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Why Is Skin Cancer Mortality Higher in Patients With Skin of Color?

Tuesday, June 12, 2018

In this edition of the “Peer to Peer” audiocast series, Dr. Vincent DeLeo speaks with Dr. Andrew F. Alexis about skin cancer mortality in patients with skin of color. Although malignant melanomas and other skin cancers are less prevalent in nonwhite racial ethnic groups, Dr. Alexis notes that the morbidity and mortality is worse in these patient populations. He discusses some of the reasons why this disparity exists, including low public awareness of skin cancer, differences in clinical presentation, low clinical suspicion among both patients and health care providers, and low access to specialty care among patients with skin of color. He also offers some tips as to how physicians can address and manage the increased risk for skin cancer mortality in this patient population.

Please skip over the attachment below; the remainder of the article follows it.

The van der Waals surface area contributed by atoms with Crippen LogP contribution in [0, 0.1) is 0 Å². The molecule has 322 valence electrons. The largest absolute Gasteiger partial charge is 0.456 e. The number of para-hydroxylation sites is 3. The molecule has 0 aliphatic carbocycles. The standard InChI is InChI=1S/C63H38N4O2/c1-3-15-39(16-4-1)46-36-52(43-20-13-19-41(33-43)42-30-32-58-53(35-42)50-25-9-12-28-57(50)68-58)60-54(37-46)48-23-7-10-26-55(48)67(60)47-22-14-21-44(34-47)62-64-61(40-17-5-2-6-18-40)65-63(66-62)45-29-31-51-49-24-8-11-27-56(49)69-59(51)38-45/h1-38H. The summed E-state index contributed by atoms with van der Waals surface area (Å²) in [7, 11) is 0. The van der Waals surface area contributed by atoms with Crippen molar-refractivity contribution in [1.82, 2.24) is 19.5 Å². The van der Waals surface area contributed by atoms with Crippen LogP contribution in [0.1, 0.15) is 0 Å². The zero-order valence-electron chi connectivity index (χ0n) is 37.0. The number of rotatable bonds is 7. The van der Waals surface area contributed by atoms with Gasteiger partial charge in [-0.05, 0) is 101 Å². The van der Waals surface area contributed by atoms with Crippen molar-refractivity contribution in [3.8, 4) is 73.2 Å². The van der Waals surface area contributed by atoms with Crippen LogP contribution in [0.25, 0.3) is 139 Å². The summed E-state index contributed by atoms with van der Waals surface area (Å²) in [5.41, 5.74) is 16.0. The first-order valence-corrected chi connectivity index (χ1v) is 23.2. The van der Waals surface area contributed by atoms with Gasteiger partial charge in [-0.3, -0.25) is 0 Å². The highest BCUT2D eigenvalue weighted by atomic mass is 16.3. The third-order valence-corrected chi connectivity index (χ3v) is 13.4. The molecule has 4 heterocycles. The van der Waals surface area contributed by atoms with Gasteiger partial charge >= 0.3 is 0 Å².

Podcast Participants

Vincent A. DeLeo, MD
Vincent A. DeLeo, MD, is from the Keck School of Medicine of the University of Southern California, Los Angeles, and the Icahn School of Medicine at Mount Sinai, New York, New York. He also is the editor in chief of Cutis and the author of more than 200 publications. He is a leading expert on contact dermatitis, sunscreens, and photosensitivity. Dr. DeLeo is a consultant for Estée Lauder.